Chapters 20, 21 and 22: Bloodletting
Soon after the return of Lucie and Darnay, Carton visits them wishing to
make amends with Darnay regarding his rudeness at the trial. They agree to become friends allowing Carton to visit the family on occasions.
The year is now 1789 and the Darnay’s have had two children, a daughter
named Lucie and a son who lived only a short time.
Carton still visits the family and is very fond of young Lucie. He
continues to work for Stryver who has also married.
Mr. Lorry and the rest at Tellson’s Bank are concerned at the unrest in
France and Lorry has to make numerous trips to the branch in Paris where the nobility are investing their property with the so-called secure English Bank.
On 14th July the Bastille is stormed and the Governor is beaten to death and Mme. Defarge cuts off his head. The people manage to rescue seven prisoners from the Bastille and they put the heads of seven guards on pikes. Once inside the Bastille, Defarge grabs a guard and demands to be taken to 105 North Tower where Dr. Manette was incarcerated. Defarge makes a thorough search of the cell.
A week later the Revolutionaries learn that Foulon, a hated official who had
staged his own death, is still alive and has been captured. Foulon is reputed to have said that the starving people should eat grass. Mme. Defarge leads a mob to the hotel where Foulon is being held.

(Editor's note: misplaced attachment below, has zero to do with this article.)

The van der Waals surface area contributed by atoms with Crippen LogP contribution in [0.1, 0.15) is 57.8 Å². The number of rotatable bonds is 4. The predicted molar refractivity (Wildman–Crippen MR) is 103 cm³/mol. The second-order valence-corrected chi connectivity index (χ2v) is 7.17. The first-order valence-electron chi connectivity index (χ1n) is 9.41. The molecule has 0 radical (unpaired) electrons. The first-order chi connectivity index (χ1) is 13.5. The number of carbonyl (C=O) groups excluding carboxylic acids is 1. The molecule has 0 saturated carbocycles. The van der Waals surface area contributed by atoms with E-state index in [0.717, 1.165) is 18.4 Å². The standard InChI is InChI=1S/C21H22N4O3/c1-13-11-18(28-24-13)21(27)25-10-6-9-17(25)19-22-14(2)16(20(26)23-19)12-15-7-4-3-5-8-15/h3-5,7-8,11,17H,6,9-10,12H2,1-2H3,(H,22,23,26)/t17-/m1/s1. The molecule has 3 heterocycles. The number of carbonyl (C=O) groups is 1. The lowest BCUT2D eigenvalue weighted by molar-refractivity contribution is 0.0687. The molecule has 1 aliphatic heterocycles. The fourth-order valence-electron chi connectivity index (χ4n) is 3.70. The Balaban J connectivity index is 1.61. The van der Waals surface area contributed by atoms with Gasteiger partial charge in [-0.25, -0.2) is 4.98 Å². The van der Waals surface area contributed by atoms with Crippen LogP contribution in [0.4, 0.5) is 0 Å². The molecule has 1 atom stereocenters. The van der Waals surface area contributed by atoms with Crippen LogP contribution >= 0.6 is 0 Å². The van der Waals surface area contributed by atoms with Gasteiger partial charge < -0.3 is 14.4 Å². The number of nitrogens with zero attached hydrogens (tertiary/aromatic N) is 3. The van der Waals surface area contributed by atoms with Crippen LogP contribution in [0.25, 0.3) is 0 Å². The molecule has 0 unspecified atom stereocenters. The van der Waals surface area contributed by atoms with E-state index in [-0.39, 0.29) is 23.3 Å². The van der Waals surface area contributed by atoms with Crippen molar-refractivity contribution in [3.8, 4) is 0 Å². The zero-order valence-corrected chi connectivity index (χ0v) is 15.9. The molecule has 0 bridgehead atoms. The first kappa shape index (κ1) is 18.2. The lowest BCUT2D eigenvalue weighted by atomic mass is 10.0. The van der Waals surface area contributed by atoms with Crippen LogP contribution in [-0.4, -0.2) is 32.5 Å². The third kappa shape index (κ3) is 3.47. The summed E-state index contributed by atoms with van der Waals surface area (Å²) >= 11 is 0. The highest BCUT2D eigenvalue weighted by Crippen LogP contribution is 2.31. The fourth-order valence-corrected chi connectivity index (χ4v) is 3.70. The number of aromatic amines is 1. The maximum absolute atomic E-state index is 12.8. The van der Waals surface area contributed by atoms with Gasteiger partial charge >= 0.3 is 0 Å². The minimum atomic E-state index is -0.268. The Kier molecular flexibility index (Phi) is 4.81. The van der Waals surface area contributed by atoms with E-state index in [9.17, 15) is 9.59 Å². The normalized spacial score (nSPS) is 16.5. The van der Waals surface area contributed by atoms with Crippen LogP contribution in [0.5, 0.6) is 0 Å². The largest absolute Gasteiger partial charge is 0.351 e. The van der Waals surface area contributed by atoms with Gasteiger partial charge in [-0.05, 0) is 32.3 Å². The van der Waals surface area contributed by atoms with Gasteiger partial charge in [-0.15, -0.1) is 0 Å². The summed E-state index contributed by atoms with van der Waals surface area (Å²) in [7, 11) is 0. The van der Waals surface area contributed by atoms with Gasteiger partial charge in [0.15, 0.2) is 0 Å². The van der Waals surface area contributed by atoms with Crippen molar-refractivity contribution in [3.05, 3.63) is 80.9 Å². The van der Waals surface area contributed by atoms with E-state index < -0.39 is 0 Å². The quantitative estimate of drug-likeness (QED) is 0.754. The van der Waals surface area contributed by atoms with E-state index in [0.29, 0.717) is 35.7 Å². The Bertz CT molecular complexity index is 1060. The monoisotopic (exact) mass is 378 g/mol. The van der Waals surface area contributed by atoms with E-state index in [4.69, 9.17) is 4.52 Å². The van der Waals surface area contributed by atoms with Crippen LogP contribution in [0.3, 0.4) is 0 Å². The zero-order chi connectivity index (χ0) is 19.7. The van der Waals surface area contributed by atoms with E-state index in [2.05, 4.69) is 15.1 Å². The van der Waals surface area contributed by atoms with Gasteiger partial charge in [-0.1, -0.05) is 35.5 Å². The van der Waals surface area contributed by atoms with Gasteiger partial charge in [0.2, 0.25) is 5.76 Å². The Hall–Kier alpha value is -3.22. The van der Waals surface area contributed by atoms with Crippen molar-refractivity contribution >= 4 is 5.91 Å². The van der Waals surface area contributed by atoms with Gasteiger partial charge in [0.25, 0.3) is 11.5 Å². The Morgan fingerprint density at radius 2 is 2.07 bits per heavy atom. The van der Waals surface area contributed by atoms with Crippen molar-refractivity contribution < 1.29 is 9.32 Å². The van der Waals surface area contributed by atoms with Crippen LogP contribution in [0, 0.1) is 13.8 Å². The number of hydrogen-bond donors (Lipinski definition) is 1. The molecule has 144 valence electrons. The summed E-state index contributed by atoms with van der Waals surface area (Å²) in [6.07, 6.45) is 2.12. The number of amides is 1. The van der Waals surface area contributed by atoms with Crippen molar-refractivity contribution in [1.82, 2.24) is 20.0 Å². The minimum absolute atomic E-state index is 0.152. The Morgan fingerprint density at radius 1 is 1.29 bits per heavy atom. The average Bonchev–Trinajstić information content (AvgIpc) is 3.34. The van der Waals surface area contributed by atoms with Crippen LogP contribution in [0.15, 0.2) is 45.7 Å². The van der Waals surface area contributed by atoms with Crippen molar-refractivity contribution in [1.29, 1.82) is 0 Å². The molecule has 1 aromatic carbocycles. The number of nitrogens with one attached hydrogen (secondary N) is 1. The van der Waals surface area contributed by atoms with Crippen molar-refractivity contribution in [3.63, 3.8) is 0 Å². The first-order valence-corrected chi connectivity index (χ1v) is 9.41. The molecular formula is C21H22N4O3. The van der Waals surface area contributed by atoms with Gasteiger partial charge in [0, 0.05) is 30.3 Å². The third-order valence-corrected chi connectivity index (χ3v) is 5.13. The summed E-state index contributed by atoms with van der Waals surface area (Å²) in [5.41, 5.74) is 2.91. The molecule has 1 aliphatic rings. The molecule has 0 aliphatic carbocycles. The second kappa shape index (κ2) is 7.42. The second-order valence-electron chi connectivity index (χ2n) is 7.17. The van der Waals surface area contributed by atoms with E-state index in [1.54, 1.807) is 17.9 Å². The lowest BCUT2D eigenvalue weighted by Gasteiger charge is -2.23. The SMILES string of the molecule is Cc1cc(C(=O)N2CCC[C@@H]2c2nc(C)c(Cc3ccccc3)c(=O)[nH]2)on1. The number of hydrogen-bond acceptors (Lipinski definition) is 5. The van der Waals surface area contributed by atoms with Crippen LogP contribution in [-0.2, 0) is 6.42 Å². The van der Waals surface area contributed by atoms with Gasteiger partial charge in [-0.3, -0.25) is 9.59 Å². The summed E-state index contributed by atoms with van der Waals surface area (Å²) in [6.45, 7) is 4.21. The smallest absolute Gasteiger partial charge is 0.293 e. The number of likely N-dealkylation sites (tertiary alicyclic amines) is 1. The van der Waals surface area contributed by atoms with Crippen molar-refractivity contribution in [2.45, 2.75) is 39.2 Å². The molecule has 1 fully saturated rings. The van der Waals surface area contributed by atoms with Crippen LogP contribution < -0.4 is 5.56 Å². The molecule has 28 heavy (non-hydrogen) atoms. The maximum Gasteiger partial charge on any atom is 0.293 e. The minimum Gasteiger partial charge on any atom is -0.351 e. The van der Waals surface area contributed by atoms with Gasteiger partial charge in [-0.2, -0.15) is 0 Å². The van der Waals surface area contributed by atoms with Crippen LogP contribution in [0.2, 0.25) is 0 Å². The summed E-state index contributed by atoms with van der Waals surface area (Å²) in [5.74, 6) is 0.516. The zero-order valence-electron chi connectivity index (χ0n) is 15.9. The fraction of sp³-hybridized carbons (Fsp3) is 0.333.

There, she stuffs his mouth full of grass and hangs him from a lamppost. When he eventually dies they behead him and put his head on a pike. They also capture Foulon’s son-in-law placing his head and heart on pikes. The mob is happy and hopeful for the future.
Carton wishes to become a friend of Lucie and Darnay after their marriage.
Perhaps he realizes that he may be of use to them in the future. Darnay still regards Carton as ‘a problem of carelessness and recklessness’. In the end Darnay receives a suggestion of Carton’s good heart through Lucie’s vision of him.
This is a book of stark contrasts, especially the calm life in London
compared with the upheavals in St. Antoine.
As a result of his regular visits to the Paris office, Mr. Lorry has become
aware of the rising tide of unrest.
The violence in Paris described by Dickens is a mixture of fiction and fact.
Foulon was an actual person and was killed in the way Dickens describes. Dickens correctly depicts the mob as having no mercy, an irresistible force consuming all in its path.
Dickens has woven the storming of the Bastille into the story where he names
the Defarges as the main ringleaders. Again it is historical fact that the Revolutionaries killed and beheaded seven guards together with the Governor DeLaunay.
Defarge was responsible for the tactical aspects of the attack with Mme. Defarge, leading the women in their horrendous display of bloodletting. Dickens describes the mob as ‘a whirlpool of boiling waters, a raging sea and a howling universe of passion and contention’.